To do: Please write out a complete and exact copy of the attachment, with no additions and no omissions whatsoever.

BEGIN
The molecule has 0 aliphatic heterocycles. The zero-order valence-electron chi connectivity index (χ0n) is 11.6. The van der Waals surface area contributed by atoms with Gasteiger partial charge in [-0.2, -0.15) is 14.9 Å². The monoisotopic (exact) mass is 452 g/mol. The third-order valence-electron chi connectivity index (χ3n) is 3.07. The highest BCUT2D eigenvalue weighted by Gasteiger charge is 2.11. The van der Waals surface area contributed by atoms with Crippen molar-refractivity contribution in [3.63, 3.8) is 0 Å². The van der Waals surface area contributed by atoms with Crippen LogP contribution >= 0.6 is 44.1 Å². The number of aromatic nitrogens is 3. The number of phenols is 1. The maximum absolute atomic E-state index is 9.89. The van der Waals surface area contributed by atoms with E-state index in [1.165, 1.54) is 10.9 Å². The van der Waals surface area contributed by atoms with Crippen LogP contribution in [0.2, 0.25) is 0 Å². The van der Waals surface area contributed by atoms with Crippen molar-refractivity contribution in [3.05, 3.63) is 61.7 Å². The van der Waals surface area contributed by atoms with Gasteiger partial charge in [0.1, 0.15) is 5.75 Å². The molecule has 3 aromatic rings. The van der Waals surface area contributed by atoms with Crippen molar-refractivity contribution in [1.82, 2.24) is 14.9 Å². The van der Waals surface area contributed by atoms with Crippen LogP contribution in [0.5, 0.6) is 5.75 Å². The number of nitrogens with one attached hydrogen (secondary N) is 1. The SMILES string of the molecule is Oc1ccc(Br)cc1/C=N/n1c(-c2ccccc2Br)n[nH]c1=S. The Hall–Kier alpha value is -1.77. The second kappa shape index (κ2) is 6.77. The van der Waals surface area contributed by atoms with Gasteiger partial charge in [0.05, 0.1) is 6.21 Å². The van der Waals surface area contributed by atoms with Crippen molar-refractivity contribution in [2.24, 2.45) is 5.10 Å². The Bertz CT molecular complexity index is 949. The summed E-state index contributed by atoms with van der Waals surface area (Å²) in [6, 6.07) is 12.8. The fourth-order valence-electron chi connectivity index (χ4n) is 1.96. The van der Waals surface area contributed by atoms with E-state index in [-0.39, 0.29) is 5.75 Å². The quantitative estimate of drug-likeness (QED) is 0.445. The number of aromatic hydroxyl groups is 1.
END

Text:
The molecule has 0 aliphatic heterocycles. The zero-order valence-electron chi connectivity index (χ0n) is 11.6. The van der Waals surface area contributed by atoms with Gasteiger partial charge in [-0.2, -0.15) is 14.9 Å². The monoisotopic (exact) mass is 452 g/mol. The third-order valence-electron chi connectivity index (χ3n) is 3.07. The highest BCUT2D eigenvalue weighted by Gasteiger charge is 2.11. The van der Waals surface area contributed by atoms with Crippen molar-refractivity contribution in [3.63, 3.8) is 0 Å². The van der Waals surface area contributed by atoms with Crippen LogP contribution >= 0.6 is 44.1 Å². The number of aromatic nitrogens is 3. The number of phenols is 1. The maximum absolute atomic E-state index is 9.89. The van der Waals surface area contributed by atoms with E-state index in [1.165, 1.54) is 10.9 Å². The van der Waals surface area contributed by atoms with Crippen LogP contribution in [0.2, 0.25) is 0 Å². The van der Waals surface area contributed by atoms with Crippen molar-refractivity contribution in [3.05, 3.63) is 61.7 Å². The van der Waals surface area contributed by atoms with Gasteiger partial charge in [0.1, 0.15) is 5.75 Å². The molecule has 3 aromatic rings. The van der Waals surface area contributed by atoms with Crippen molar-refractivity contribution in [1.82, 2.24) is 14.9 Å². The van der Waals surface area contributed by atoms with Crippen LogP contribution in [0.5, 0.6) is 5.75 Å². The number of nitrogens with one attached hydrogen (secondary N) is 1. The SMILES string of the molecule is Oc1ccc(Br)cc1/C=N/n1c(-c2ccccc2Br)n[nH]c1=S. The Hall–Kier alpha value is -1.77. The second kappa shape index (κ2) is 6.77. The van der Waals surface area contributed by atoms with Gasteiger partial charge in [0.05, 0.1) is 6.21 Å². The van der Waals surface area contributed by atoms with Crippen molar-refractivity contribution in [2.24, 2.45) is 5.10 Å². The Bertz CT molecular complexity index is 949. The summed E-state index contributed by atoms with van der Waals surface area (Å²) in [6, 6.07) is 12.8. The fourth-order valence-electron chi connectivity index (χ4n) is 1.96. The van der Waals surface area contributed by atoms with E-state index in [-0.39, 0.29) is 5.75 Å². The quantitative estimate of drug-likeness (QED) is 0.445. The number of aromatic hydroxyl groups is 1.